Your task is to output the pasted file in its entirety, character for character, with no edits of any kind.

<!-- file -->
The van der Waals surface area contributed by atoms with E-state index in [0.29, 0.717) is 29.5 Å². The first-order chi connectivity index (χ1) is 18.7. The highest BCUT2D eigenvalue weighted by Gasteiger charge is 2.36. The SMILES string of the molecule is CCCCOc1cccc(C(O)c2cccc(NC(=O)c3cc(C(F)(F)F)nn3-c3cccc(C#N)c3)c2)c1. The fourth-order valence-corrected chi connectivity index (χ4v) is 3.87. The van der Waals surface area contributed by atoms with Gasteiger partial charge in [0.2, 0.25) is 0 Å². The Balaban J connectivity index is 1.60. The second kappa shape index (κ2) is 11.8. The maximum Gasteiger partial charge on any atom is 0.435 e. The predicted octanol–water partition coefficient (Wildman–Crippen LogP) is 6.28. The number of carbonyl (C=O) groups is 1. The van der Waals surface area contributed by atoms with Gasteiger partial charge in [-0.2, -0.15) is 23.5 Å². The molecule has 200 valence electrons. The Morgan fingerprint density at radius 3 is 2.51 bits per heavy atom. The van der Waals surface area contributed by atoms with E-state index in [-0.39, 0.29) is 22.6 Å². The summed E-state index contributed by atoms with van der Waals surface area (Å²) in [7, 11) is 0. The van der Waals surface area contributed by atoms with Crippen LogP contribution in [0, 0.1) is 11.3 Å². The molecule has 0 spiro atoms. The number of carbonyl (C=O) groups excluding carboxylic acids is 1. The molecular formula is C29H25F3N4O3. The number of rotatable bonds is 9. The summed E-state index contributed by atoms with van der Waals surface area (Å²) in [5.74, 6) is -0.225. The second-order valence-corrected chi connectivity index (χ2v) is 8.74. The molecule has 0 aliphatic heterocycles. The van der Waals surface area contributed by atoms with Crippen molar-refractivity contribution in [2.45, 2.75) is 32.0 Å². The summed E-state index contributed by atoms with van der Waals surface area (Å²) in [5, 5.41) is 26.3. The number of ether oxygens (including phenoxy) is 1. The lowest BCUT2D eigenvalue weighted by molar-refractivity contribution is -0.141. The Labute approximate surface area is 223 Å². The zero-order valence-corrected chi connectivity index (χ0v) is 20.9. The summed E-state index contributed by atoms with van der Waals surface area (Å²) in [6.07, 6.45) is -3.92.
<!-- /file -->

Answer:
The van der Waals surface area contributed by atoms with E-state index in [0.29, 0.717) is 29.5 Å². The first-order chi connectivity index (χ1) is 18.7. The highest BCUT2D eigenvalue weighted by Gasteiger charge is 2.36. The SMILES string of the molecule is CCCCOc1cccc(C(O)c2cccc(NC(=O)c3cc(C(F)(F)F)nn3-c3cccc(C#N)c3)c2)c1. The fourth-order valence-corrected chi connectivity index (χ4v) is 3.87. The van der Waals surface area contributed by atoms with Gasteiger partial charge in [0.2, 0.25) is 0 Å². The Balaban J connectivity index is 1.60. The second kappa shape index (κ2) is 11.8. The maximum Gasteiger partial charge on any atom is 0.435 e. The predicted octanol–water partition coefficient (Wildman–Crippen LogP) is 6.28. The number of carbonyl (C=O) groups is 1. The van der Waals surface area contributed by atoms with Gasteiger partial charge in [-0.2, -0.15) is 23.5 Å². The molecule has 200 valence electrons. The Morgan fingerprint density at radius 3 is 2.51 bits per heavy atom. The van der Waals surface area contributed by atoms with E-state index in [-0.39, 0.29) is 22.6 Å². The summed E-state index contributed by atoms with van der Waals surface area (Å²) in [7, 11) is 0. The van der Waals surface area contributed by atoms with Crippen LogP contribution in [0, 0.1) is 11.3 Å². The molecule has 0 spiro atoms. The number of carbonyl (C=O) groups excluding carboxylic acids is 1. The molecular formula is C29H25F3N4O3. The number of rotatable bonds is 9. The summed E-state index contributed by atoms with van der Waals surface area (Å²) in [5.74, 6) is -0.225. The second-order valence-corrected chi connectivity index (χ2v) is 8.74. The molecule has 0 aliphatic heterocycles. The van der Waals surface area contributed by atoms with Crippen molar-refractivity contribution in [2.45, 2.75) is 32.0 Å². The summed E-state index contributed by atoms with van der Waals surface area (Å²) in [5, 5.41) is 26.3. The number of ether oxygens (including phenoxy) is 1. The lowest BCUT2D eigenvalue weighted by molar-refractivity contribution is -0.141. The Labute approximate surface area is 223 Å². The zero-order valence-corrected chi connectivity index (χ0v) is 20.9. The summed E-state index contributed by atoms with van der Waals surface area (Å²) in [6.07, 6.45) is -3.92.